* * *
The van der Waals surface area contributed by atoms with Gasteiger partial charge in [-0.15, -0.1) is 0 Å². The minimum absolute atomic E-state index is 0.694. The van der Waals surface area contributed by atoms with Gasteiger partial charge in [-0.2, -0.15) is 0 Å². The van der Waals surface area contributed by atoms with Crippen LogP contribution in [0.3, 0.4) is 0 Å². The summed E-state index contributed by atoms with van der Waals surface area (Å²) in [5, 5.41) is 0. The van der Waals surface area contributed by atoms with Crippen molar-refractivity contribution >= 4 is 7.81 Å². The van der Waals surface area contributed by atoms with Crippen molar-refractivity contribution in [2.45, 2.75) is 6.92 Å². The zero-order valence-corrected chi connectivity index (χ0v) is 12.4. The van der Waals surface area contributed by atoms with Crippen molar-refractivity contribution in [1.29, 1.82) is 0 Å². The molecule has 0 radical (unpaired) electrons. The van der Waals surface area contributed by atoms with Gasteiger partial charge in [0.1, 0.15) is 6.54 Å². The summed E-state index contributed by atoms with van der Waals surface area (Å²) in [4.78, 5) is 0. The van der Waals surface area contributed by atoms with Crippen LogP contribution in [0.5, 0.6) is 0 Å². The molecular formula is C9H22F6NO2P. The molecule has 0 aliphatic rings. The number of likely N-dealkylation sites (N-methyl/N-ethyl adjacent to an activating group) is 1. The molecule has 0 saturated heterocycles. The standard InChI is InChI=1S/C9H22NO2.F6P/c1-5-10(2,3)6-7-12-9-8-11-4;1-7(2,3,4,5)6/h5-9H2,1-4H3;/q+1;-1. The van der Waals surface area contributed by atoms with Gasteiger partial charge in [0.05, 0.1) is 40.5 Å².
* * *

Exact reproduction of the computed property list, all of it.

The van der Waals surface area contributed by atoms with Gasteiger partial charge in [-0.15, -0.1) is 0 Å². The minimum absolute atomic E-state index is 0.694. The van der Waals surface area contributed by atoms with Gasteiger partial charge in [-0.2, -0.15) is 0 Å². The van der Waals surface area contributed by atoms with Crippen LogP contribution in [0.3, 0.4) is 0 Å². The summed E-state index contributed by atoms with van der Waals surface area (Å²) in [5, 5.41) is 0. The van der Waals surface area contributed by atoms with Crippen molar-refractivity contribution >= 4 is 7.81 Å². The van der Waals surface area contributed by atoms with Crippen molar-refractivity contribution in [2.45, 2.75) is 6.92 Å². The zero-order valence-corrected chi connectivity index (χ0v) is 12.4. The van der Waals surface area contributed by atoms with Crippen molar-refractivity contribution in [1.29, 1.82) is 0 Å². The molecule has 0 radical (unpaired) electrons. The van der Waals surface area contributed by atoms with Gasteiger partial charge in [0.1, 0.15) is 6.54 Å². The summed E-state index contributed by atoms with van der Waals surface area (Å²) in [4.78, 5) is 0. The van der Waals surface area contributed by atoms with Crippen LogP contribution in [0.5, 0.6) is 0 Å². The molecular formula is C9H22F6NO2P. The molecule has 0 aliphatic rings. The number of likely N-dealkylation sites (N-methyl/N-ethyl adjacent to an activating group) is 1. The molecule has 0 saturated heterocycles. The standard InChI is InChI=1S/C9H22NO2.F6P/c1-5-10(2,3)6-7-12-9-8-11-4;1-7(2,3,4,5)6/h5-9H2,1-4H3;/q+1;-1. The van der Waals surface area contributed by atoms with Gasteiger partial charge in [0.05, 0.1) is 40.5 Å².